I don’t know where I am, but I’m dreaming about my Rat Mother.
When I first found my way to the sewers, the Rats found me stumbling around, sick from being exposed to all the bacteria of the outside world. They took me back to their city without question, and someone stepped up to take care of me: her, the Mother.
It was an honorary term. She had no children of her own, left barren from exposure to poison. But she often took in orphans, others like me who had nowhere to go.
I woke up covered in sweat in her bed, a paw laying on my forehead. “Sssh now, Cricket, yer fine. G’own back t’sleep.” She put some sweet smelling herbs against my face and I drifted back to sleep. I realized later this was the first time anyone had been kind to me. I also found out the Rats were calling me ‘Cricket’; my face reminded them of a bug. I never could shake that name.
It was a miracle my immune system survived at all. I put most of the thanks on Mother, dutifully bringing me her hot herbal concoctions and helping me clear the mess that had built up in my bio-respirator. Even when I regained my strength, she let me stay. Her home wasn’t much: a re-enforced shipping box with a few rooms, the walls covered in bits of newspaper and candy wrappers. My bed was a broken music box she had stuffed with scraps of fabric; honestly more comfortable than anything we had at the lab.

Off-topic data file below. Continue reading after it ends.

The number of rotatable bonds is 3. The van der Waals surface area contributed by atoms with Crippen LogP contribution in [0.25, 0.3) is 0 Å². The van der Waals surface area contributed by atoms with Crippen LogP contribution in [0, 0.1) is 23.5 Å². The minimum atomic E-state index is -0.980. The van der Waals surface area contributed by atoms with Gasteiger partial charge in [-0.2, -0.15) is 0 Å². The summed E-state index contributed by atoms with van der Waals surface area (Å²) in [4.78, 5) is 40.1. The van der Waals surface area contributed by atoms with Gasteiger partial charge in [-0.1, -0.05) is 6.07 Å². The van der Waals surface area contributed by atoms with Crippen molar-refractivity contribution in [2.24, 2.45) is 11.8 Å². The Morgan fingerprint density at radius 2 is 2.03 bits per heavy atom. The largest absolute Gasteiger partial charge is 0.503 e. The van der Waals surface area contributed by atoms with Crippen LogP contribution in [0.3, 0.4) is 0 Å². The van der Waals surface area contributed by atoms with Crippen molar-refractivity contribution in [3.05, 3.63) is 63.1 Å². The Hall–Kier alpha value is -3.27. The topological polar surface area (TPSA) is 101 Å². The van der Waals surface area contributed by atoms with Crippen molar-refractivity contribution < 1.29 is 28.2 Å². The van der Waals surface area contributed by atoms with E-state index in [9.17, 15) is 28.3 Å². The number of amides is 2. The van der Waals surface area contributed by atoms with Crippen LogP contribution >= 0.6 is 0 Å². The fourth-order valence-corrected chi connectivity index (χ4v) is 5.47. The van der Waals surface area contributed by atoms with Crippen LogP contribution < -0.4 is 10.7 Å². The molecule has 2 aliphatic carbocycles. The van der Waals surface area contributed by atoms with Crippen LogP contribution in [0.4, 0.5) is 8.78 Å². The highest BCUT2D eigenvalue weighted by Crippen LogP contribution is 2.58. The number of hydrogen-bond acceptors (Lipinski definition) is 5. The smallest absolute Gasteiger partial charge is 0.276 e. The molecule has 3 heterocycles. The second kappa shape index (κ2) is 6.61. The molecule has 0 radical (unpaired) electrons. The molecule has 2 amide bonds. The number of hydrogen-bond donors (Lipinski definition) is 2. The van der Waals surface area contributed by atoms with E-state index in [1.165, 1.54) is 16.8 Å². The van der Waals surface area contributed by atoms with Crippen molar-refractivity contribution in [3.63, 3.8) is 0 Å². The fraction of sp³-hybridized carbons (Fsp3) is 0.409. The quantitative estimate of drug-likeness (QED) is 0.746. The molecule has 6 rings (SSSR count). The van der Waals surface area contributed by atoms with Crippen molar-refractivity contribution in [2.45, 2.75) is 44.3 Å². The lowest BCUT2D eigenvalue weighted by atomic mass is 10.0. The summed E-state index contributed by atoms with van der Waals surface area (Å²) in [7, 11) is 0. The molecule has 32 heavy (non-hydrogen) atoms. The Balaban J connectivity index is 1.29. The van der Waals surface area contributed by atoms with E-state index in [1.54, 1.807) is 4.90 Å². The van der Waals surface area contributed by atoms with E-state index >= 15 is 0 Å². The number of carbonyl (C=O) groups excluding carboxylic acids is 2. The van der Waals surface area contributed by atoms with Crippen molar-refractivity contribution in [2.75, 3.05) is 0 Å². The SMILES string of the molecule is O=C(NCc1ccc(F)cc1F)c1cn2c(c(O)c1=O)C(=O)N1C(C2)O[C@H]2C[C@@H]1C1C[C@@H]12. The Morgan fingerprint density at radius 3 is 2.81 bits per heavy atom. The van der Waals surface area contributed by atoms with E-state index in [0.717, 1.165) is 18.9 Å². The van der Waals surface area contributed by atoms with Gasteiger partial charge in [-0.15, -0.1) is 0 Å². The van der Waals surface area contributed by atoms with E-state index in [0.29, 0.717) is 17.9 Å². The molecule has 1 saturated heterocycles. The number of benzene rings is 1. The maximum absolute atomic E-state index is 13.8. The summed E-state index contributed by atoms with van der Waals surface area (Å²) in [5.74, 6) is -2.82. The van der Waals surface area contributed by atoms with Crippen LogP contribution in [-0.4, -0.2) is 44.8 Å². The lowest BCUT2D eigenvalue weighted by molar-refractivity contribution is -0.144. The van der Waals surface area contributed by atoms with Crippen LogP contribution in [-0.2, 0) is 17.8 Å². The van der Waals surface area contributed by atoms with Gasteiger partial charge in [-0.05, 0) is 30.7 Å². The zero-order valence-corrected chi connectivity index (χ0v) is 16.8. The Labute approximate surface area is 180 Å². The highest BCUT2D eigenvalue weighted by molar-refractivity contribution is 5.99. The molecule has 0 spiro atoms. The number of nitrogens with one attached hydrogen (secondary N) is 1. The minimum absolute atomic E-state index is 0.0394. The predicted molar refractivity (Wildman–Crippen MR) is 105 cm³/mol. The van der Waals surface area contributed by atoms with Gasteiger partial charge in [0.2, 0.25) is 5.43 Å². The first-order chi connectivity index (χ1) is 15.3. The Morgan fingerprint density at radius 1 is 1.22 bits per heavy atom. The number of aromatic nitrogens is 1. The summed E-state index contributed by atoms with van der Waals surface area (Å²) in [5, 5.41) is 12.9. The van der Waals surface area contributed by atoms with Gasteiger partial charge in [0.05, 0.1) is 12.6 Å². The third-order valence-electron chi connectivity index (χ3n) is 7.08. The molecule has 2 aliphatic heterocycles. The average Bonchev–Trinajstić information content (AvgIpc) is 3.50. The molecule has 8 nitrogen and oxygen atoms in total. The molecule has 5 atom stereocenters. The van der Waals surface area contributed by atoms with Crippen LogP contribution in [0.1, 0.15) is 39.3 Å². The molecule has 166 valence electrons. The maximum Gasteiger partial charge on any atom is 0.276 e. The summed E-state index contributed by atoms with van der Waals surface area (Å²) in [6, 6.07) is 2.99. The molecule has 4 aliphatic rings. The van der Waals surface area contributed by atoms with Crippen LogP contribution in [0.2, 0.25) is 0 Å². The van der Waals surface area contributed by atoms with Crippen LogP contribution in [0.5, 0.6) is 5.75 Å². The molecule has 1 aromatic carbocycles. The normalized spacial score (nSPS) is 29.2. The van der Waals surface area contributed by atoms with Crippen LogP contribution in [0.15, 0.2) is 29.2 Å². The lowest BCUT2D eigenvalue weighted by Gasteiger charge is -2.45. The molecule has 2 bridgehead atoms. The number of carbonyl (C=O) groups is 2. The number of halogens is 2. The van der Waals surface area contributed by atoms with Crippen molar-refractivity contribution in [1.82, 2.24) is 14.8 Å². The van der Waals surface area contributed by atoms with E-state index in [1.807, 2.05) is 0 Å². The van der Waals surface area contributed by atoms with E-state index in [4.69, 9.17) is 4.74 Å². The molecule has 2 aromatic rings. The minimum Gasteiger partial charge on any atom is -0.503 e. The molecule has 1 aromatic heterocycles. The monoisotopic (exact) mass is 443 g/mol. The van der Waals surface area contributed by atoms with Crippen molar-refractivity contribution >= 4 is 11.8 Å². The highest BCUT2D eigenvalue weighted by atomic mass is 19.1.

She would boil to death any food she would feed me. I technically don’t have a mouth, just a port under my face for injecting nutrient paste. I never got to taste the things she made for me, but they smelled so good as she was cooking them, humming over a giant pot. She’d tip a bowl of sludge into my port, endlessly chattering and gossiping about the mundane lives the Rats led down here.
Mother did her best to understand what I was, and what had happened to me, but I could tell she could never quite grasp it. “Ah, m’poor dear.” She would hold me against her furry chest, and whisper her platitudes to me. I still found such comfort in her company.
When she found out I was dying, she didn’t understand why I was leaving. Why I didn’t want to just die there with her. Even when my skin was coming off in sheets, she begged me to stay with her.
“Please. J’st stay. I can make it better.” She held my stunted hands, pleading with her big black eyes. I tried to explain this wasn’t something her tea could fix.
I remember the day I finally set off, her tight hug, almost drowning me in fur. “Ah, don’t forget your Mother now, y’hear?” she wiped the tears off her whiskers.
It’s a pleasant memory. I replay it in my head one more time, looking up at her kind face.
Her eyes are glowing red.
“It’s time.” She looks down at me blankly. It’s not her voice.
“Be born here, or die.”
I wake up, my lungs filling with blood.